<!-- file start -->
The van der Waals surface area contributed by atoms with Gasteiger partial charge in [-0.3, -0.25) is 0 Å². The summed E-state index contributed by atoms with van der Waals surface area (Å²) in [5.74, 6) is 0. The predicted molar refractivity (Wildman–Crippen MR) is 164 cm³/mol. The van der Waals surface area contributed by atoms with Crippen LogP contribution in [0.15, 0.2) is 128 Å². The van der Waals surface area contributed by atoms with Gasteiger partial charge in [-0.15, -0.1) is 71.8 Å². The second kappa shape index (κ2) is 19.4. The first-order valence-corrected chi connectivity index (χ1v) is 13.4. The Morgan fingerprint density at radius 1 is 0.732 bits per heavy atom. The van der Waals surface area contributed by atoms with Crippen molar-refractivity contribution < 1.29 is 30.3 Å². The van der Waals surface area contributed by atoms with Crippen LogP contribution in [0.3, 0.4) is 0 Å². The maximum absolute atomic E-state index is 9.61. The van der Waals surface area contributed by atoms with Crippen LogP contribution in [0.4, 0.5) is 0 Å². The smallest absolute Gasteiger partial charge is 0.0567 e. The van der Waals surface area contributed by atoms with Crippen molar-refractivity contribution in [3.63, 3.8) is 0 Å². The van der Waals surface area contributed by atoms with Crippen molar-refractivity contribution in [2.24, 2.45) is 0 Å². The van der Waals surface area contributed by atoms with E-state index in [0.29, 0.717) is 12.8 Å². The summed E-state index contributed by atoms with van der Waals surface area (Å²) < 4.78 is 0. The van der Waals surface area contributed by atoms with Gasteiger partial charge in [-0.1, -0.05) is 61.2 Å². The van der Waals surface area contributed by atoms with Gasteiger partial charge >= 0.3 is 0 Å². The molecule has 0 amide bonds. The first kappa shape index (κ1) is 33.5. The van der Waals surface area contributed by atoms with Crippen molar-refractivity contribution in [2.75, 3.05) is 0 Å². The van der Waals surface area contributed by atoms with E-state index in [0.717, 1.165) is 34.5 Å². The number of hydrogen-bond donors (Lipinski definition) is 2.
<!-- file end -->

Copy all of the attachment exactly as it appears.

The van der Waals surface area contributed by atoms with Gasteiger partial charge in [-0.3, -0.25) is 0 Å². The summed E-state index contributed by atoms with van der Waals surface area (Å²) in [5.74, 6) is 0. The predicted molar refractivity (Wildman–Crippen MR) is 164 cm³/mol. The van der Waals surface area contributed by atoms with Crippen LogP contribution in [0.15, 0.2) is 128 Å². The van der Waals surface area contributed by atoms with Gasteiger partial charge in [-0.15, -0.1) is 71.8 Å². The second kappa shape index (κ2) is 19.4. The first-order valence-corrected chi connectivity index (χ1v) is 13.4. The Morgan fingerprint density at radius 1 is 0.732 bits per heavy atom. The van der Waals surface area contributed by atoms with Crippen molar-refractivity contribution < 1.29 is 30.3 Å². The van der Waals surface area contributed by atoms with Crippen LogP contribution in [0.3, 0.4) is 0 Å². The maximum absolute atomic E-state index is 9.61. The van der Waals surface area contributed by atoms with Crippen LogP contribution in [0.4, 0.5) is 0 Å². The smallest absolute Gasteiger partial charge is 0.0567 e. The van der Waals surface area contributed by atoms with Crippen molar-refractivity contribution in [3.63, 3.8) is 0 Å². The van der Waals surface area contributed by atoms with Crippen molar-refractivity contribution in [2.24, 2.45) is 0 Å². The van der Waals surface area contributed by atoms with E-state index in [0.29, 0.717) is 12.8 Å². The summed E-state index contributed by atoms with van der Waals surface area (Å²) < 4.78 is 0. The van der Waals surface area contributed by atoms with Gasteiger partial charge in [-0.1, -0.05) is 61.2 Å². The van der Waals surface area contributed by atoms with Gasteiger partial charge >= 0.3 is 0 Å². The molecule has 0 amide bonds. The first kappa shape index (κ1) is 33.5. The van der Waals surface area contributed by atoms with Crippen molar-refractivity contribution in [2.75, 3.05) is 0 Å². The van der Waals surface area contributed by atoms with E-state index in [0.717, 1.165) is 34.5 Å². The number of hydrogen-bond donors (Lipinski definition) is 2.